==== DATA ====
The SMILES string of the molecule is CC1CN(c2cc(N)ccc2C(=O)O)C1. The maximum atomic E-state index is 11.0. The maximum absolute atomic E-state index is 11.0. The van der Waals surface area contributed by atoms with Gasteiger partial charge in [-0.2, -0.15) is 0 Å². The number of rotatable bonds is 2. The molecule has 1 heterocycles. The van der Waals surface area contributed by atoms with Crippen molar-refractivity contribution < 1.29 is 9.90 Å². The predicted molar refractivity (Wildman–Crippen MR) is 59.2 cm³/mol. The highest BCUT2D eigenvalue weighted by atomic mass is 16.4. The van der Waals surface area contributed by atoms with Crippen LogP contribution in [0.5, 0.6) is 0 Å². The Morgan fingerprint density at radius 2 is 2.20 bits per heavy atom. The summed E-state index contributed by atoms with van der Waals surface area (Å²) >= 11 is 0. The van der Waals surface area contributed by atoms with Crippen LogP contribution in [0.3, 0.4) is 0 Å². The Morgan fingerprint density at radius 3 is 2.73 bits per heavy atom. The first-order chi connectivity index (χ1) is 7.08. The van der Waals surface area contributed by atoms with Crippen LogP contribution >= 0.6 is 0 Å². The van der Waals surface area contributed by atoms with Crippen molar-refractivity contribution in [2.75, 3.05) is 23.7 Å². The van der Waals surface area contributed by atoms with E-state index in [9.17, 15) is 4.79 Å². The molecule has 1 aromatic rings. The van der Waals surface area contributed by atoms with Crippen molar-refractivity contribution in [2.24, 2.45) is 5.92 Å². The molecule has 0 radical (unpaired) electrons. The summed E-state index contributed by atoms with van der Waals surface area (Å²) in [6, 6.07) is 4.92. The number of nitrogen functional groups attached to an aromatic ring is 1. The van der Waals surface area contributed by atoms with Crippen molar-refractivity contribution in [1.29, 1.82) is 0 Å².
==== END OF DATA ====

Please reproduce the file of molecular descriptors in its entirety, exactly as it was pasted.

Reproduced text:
The SMILES string of the molecule is CC1CN(c2cc(N)ccc2C(=O)O)C1. The maximum atomic E-state index is 11.0. The maximum absolute atomic E-state index is 11.0. The van der Waals surface area contributed by atoms with Gasteiger partial charge in [-0.2, -0.15) is 0 Å². The number of rotatable bonds is 2. The molecule has 1 heterocycles. The van der Waals surface area contributed by atoms with Crippen molar-refractivity contribution < 1.29 is 9.90 Å². The predicted molar refractivity (Wildman–Crippen MR) is 59.2 cm³/mol. The highest BCUT2D eigenvalue weighted by atomic mass is 16.4. The van der Waals surface area contributed by atoms with Crippen LogP contribution in [0.5, 0.6) is 0 Å². The Morgan fingerprint density at radius 2 is 2.20 bits per heavy atom. The summed E-state index contributed by atoms with van der Waals surface area (Å²) >= 11 is 0. The van der Waals surface area contributed by atoms with Crippen LogP contribution in [0.3, 0.4) is 0 Å². The Morgan fingerprint density at radius 3 is 2.73 bits per heavy atom. The first-order chi connectivity index (χ1) is 7.08. The van der Waals surface area contributed by atoms with Crippen LogP contribution >= 0.6 is 0 Å². The van der Waals surface area contributed by atoms with Crippen molar-refractivity contribution in [2.75, 3.05) is 23.7 Å². The van der Waals surface area contributed by atoms with E-state index in [9.17, 15) is 4.79 Å². The molecule has 1 aromatic rings. The van der Waals surface area contributed by atoms with Crippen molar-refractivity contribution in [2.24, 2.45) is 5.92 Å². The molecule has 0 radical (unpaired) electrons. The summed E-state index contributed by atoms with van der Waals surface area (Å²) in [6, 6.07) is 4.92. The number of nitrogen functional groups attached to an aromatic ring is 1. The van der Waals surface area contributed by atoms with Crippen molar-refractivity contribution in [1.29, 1.82) is 0 Å².